The consequence of this state of things (some twenty years ago) was as follows:—The wages accumulated, as a debt due from the master, until they amounted to a considerable sum, and when payment was made it was almost invariably in kind. Perhaps ten or twenty head of cattle would be paid as wages to a shepherd or a stockman for two or three years' service, the bargain including the right to run the cattle with the master's herd. Moreover, as all stock had diminished in value, owing to the great depression in which everything was involved, and as the sheep and cattle were taken by the servants at this diminished valuation in payment of their wages, it will easily be seen that the man who landed with nothing but his own hands and head to trust to had, if he was honest and sober, a better chance of getting on, during that period of utter depression, than the originally wealthy settler, whose capital had been sunk in flocks and herds for which he could find no sale, and which he was obliged to part with by degrees to those who watched and tended them, since he had no money with which to pay their wages.
Thus, during the long period of utter stagnation which fell upon this unfortunate colony after its ill-managed foundation, many of the servants had become flock-owners and cattle-breeders, while most of their former masters had been ruined. The servants were therefore in a position to share in the advantages of the artificial life which was breathed into Swan River by the introduction of convicts in 1850, when a sheep, which but a short time before had been worth only eighteenpence, rose suddenly in price to a guinea, and every other description of farm produce acquired a fictitious value. There were then but a few of the original settlers left to share this harvest; many of them had quitted Western Australia disappointed and half-ruined men, others had died of broken hearts, and some few, yet more unfortunate, had become useless drunkards through sorrow and despair.
Of the sad history of these early years an account will be found towards the end of these pages, but it was necessary to refer to them here in order that the reader might be able to understand the history of Khourabene's old master. He was amongst the individuals who profited most by the colony becoming a penal settlement, and, on finding himself a rich man, he visited England for the purpose of assisting his relations at home, and brought back with him to Western Australia fourteen of them in the same ship in which he was a cabin passenger.
As we sat upon the steps of his verandah one hot night, talking of farm labour and of farming lads in England, he gave us a sketch of his own early history, commencing with the assertion that the colonial boys knew nothing of real hardship. Then he told us how he had begun life as a poor child, earning half-a-crown a week by cutting turnips for sheep, and how, in the winter, his feet were so covered with chilblains that he could scarcely pull on his boots in the morning, or do anything but "hobble and cry" for the first quarter of a mile after starting to go to his work—and how eagerly he listened towards evening for the sound of the wheels of the once famous coach 'Defiance,' the punctual passing of which was as good as a clock to the labourers in the turnip field, in announcing the hour, as it rolled by, which brought the day's toil to an end. How, when he was seventeen he took it into his head that he would go to Australia, and how he paid a farewell visit to his old master, who gave him sixpence as a parting present, accompanied with the time-honoured advice "to keep it always in his pocket, so that he might never want money"; and how when he sowed his first bit of land his wife did the bird-scaring with a decrepit gun, of which the cock was missing, so that she had to hit the cap with a hammer each time she fired.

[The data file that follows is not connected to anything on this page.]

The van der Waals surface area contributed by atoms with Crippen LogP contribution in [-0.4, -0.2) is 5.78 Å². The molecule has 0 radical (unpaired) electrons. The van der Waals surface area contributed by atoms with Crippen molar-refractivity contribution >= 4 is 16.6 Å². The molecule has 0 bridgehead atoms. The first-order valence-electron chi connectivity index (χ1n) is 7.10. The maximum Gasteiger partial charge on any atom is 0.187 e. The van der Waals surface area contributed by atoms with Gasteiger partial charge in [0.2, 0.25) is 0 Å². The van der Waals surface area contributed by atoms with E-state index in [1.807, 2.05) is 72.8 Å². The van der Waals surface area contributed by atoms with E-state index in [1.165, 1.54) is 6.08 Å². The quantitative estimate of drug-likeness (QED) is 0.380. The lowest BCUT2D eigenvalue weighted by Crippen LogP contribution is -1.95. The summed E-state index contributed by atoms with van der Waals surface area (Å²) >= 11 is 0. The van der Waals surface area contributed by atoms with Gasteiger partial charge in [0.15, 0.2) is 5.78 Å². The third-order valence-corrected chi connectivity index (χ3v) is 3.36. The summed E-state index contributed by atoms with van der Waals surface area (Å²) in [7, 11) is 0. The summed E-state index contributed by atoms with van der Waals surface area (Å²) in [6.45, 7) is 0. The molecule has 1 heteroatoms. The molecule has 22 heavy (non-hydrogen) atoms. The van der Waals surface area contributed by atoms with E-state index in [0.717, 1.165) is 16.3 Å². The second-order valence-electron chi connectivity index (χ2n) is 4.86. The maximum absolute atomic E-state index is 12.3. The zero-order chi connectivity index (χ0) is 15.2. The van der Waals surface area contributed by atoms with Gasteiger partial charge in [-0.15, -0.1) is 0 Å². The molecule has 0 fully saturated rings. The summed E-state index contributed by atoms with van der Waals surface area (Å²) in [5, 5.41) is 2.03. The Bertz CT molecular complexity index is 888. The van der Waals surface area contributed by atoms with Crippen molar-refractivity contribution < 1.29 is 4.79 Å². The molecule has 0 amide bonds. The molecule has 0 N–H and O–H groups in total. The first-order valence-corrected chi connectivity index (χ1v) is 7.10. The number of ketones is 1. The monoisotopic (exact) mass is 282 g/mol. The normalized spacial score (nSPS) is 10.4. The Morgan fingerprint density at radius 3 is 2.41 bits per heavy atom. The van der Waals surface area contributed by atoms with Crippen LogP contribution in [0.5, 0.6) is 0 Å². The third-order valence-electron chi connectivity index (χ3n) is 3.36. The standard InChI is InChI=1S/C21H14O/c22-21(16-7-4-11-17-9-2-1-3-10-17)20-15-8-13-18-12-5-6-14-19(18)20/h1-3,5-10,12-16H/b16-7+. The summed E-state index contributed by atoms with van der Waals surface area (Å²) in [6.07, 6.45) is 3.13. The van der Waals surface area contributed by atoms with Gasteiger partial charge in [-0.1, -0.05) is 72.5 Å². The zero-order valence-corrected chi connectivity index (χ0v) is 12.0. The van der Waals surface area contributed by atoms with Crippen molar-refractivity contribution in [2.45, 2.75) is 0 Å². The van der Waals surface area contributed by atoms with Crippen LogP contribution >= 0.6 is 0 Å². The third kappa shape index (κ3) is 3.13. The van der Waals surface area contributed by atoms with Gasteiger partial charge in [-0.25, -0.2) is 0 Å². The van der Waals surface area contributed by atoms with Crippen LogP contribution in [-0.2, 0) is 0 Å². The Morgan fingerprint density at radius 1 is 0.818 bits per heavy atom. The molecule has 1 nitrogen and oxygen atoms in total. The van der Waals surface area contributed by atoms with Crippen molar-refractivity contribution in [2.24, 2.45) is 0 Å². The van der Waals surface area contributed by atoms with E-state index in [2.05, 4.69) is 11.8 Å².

From the windows of his house we now looked over a tract of more than five hundred acres of cleared land, all his own, and covered with waving corn; this open space seeming to hold at bay the primeval forest that bordered it, and in the hollow where a large pool separated the cornfields from the farm-yard, there rose a steam flour-mill, a late addition to the homestead of which the full value can be appreciated only by those who have known what it is to have to grind the supply of flour for the family day after day in a hand-mill. I have heard early colonists allude to this as being the most irksome of their daily occupations, especially on Saturdays, when a double portion had to be ground to last over the Sunday.
In the days when Barladong was first springing up into a town all the wheat was ground in these hand-mills, and great were the complaints of the labour falling upon settlers' wives in consequence. Two ingenious men, one of whom was a blacksmith, chivalrously endeavoured to remedy this hardship by constructing a steam-engine from such odds and ends as could be picked up in the colony, which probably then afforded a narrower choice of materials than the contents of an ordinary marine-store at home. They manfully hammered a lot of old tire-iron into the form of a boiler, and actually succeeded in making their engine grind corn, but it was so noisy over its work, and devoured such a quantity of fuel, that it soon wore out its own constitution, and became useless. It remained, however, even in our day, standing in the old mill in its cashiered condition, an interesting monument of colonial perseverance and courageous struggle with difficulties.